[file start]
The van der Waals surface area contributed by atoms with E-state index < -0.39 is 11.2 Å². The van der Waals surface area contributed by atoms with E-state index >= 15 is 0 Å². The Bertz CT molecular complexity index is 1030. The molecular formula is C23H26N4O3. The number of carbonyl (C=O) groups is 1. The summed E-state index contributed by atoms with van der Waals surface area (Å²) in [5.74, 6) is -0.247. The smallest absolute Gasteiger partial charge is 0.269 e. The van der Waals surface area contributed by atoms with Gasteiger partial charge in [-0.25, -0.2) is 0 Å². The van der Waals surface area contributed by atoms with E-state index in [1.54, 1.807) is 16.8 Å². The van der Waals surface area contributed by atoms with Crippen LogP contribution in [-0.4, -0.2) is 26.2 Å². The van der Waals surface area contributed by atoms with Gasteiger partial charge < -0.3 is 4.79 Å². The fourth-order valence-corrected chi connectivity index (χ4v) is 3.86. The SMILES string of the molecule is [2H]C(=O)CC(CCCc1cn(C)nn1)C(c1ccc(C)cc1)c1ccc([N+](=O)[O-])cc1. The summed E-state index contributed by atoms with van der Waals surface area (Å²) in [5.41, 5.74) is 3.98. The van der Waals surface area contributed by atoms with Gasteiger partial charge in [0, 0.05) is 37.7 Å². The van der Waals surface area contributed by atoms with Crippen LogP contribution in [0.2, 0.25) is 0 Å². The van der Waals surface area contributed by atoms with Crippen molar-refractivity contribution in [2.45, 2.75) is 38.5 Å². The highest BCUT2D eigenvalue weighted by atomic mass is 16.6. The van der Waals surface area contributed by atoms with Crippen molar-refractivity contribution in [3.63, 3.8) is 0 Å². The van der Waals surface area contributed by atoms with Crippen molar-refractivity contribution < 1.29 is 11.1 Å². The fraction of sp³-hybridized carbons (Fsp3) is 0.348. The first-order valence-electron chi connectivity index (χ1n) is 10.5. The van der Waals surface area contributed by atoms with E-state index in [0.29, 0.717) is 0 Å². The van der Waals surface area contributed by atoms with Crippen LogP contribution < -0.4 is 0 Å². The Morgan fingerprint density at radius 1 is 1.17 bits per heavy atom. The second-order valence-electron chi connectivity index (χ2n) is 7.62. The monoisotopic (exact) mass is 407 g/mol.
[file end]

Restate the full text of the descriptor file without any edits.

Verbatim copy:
The van der Waals surface area contributed by atoms with E-state index < -0.39 is 11.2 Å². The van der Waals surface area contributed by atoms with E-state index >= 15 is 0 Å². The Bertz CT molecular complexity index is 1030. The molecular formula is C23H26N4O3. The number of carbonyl (C=O) groups is 1. The summed E-state index contributed by atoms with van der Waals surface area (Å²) in [5.74, 6) is -0.247. The smallest absolute Gasteiger partial charge is 0.269 e. The van der Waals surface area contributed by atoms with Gasteiger partial charge in [-0.25, -0.2) is 0 Å². The van der Waals surface area contributed by atoms with E-state index in [1.54, 1.807) is 16.8 Å². The van der Waals surface area contributed by atoms with Crippen LogP contribution in [-0.4, -0.2) is 26.2 Å². The van der Waals surface area contributed by atoms with Gasteiger partial charge < -0.3 is 4.79 Å². The fourth-order valence-corrected chi connectivity index (χ4v) is 3.86. The SMILES string of the molecule is [2H]C(=O)CC(CCCc1cn(C)nn1)C(c1ccc(C)cc1)c1ccc([N+](=O)[O-])cc1. The summed E-state index contributed by atoms with van der Waals surface area (Å²) in [5.41, 5.74) is 3.98. The van der Waals surface area contributed by atoms with Gasteiger partial charge in [0, 0.05) is 37.7 Å². The van der Waals surface area contributed by atoms with Crippen LogP contribution in [0.2, 0.25) is 0 Å². The van der Waals surface area contributed by atoms with Crippen molar-refractivity contribution in [2.45, 2.75) is 38.5 Å². The highest BCUT2D eigenvalue weighted by atomic mass is 16.6. The van der Waals surface area contributed by atoms with Crippen molar-refractivity contribution in [3.63, 3.8) is 0 Å². The van der Waals surface area contributed by atoms with Crippen molar-refractivity contribution < 1.29 is 11.1 Å². The fraction of sp³-hybridized carbons (Fsp3) is 0.348. The first-order valence-electron chi connectivity index (χ1n) is 10.5. The van der Waals surface area contributed by atoms with E-state index in [0.29, 0.717) is 0 Å². The van der Waals surface area contributed by atoms with Crippen LogP contribution < -0.4 is 0 Å². The Morgan fingerprint density at radius 1 is 1.17 bits per heavy atom. The second-order valence-electron chi connectivity index (χ2n) is 7.62. The monoisotopic (exact) mass is 407 g/mol.